It was not until the Royal Navy's Bay class of 1944 that a frigate design was produced for fleet use (although it still suffered from limited speed). These frigates were similar to the United States Navy's (USN) destroyer escorts (DE), although the latter had greater speed and offensive armament to better suit it to fleet deployments. American DEs serving in the British Royal Navy were rated as frigates, and British-influenced Tacoma class frigates serving in the USN were classed as patrol frigates (PF). One of the most successful post-1945 designs was the British Leander class frigate, which was used by several navies.
Guided missile frigates
The development of the surface-to-air missile after the Second World War conferred anti-aircraft warfare (AAW) to the frigate mission, in the form of the "guided missile frigate." In the USN, these vessels were called "Ocean Escorts" and designated "DE" or "DEG" until 1975—a holdover from the World War II Destroyer Escort or DE. Other navies maintained the use of the term "frigate."
From the 1950s to the 1970s, the USN commissioned ships classed as guided missile frigates which were actually AAW cruisers built on destroyer-style hulls. Some of these ships—the Bainbridge-, Truxtun-, California- and Virginia- classes—were nuclear-powered. These were larger than any previous frigates and the use of the term frigate here is much more analogous to its original use. All such ships were reclassified as guided missile cruisers (CG/CGN) or, in the case of the smaller Farragut-class, as guided missile destroyers (DDG), in 1975. The last of these particular frigates were struck from the Naval Vessel Register in the 1990s.
Nearly all modern frigates are equipped with some form of offensive or defensive missiles, and as such are rated as guided missile frigates (FFG). Improvements in surface-to-air missiles (like the Eurosam Aster 15) has meant that the modern frigate can increasingly be used as a fleet defense platform, negating the need for such specialized AAW frigates, and form the core of many modern navies.
Anti-submarine warfare frigates
At the opposite end of the spectrum, some frigates are specialized for anti-submarine warfare (ASW). Increasing submarine speeds towards the end of the Second World War (see German Type XXI submarine) meant that the margin of speed superiority of frigate over submarine was greatly reduced. The frigate could therefore no longer be a relatively slow vessel powered by mercantile machinery, and as such, postwar frigate construction was of fast vessels, such as the Whitby class. Such ships carry improved sonar equipment, such as the variable depth sonar or towed array, and specialized weapons such as torpedoes, ahead-throwing weapons such as Limbo and missile-carried anti-submarine torpedoes like ASROC or Ikara. They can retain defensive and offensive capabilities by the carriage of surface-to-air and to-surface missiles (such as Sea Sparrow or Exocet, respectively). The Royal Navy's original Type 22 frigate is an example of such a specialized ASW frigate.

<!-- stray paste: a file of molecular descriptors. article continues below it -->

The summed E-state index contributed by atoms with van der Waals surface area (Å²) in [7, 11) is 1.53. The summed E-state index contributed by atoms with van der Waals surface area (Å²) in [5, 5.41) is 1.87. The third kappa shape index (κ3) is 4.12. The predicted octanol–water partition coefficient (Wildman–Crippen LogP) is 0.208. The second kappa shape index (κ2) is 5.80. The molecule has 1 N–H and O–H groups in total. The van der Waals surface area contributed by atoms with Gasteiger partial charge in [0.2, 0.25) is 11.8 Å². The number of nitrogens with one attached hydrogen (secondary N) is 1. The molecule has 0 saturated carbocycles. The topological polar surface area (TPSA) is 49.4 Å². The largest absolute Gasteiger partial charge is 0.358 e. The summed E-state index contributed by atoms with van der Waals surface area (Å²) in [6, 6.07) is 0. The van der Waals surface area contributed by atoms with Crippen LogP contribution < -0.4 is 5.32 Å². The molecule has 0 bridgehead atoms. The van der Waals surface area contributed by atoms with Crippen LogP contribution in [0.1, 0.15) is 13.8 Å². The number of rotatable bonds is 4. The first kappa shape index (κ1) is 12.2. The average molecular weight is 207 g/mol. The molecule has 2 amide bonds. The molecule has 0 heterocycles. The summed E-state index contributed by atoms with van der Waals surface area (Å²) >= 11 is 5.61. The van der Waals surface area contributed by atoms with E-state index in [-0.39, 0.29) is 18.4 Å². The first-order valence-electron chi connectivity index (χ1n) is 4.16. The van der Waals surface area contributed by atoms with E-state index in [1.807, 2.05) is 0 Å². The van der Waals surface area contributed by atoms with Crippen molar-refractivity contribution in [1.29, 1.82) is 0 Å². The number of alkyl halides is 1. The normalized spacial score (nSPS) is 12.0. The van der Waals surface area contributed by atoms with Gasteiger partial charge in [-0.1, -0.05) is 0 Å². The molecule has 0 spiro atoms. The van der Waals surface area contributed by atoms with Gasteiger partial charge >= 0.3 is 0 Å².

Especially for ASW, most modern frigates have a landing deck and hangar aft to operate helicopters. This negates the need for the frigate to close unknown sub-surface contacts it has detected, and thus risking attack and is especially pertinent as modern submarines are often nuclear powered and faster than surface warships. The helicopter is utilized for this purpose instead, allowing the parent ship to stand off at a safe distance. For this tasking the helicopter is equipped with sensors such as sonobuoys, wire-mounted dipping sonar, and magnetic anomaly detectors, to identify possible threats and combat confirmed targets with torpedoes or depth-charges. With their on board radar, helicopters can also be used to reconnoiter targets over-the-horizon and, if equipped with anti-ship missiles such as Penguin or Sea Skua, to engage in anti-surface warfare as well. The helicopter is also invaluable for search and rescue operation and has largely replaced the use of small boats or the jackstay rig for such duties as transferring personnel, mail, and cargo between ships or to shore. With helicopters, these tasks can be accomplished faster and less dangerously, and without the need for the frigate to deviate from its course.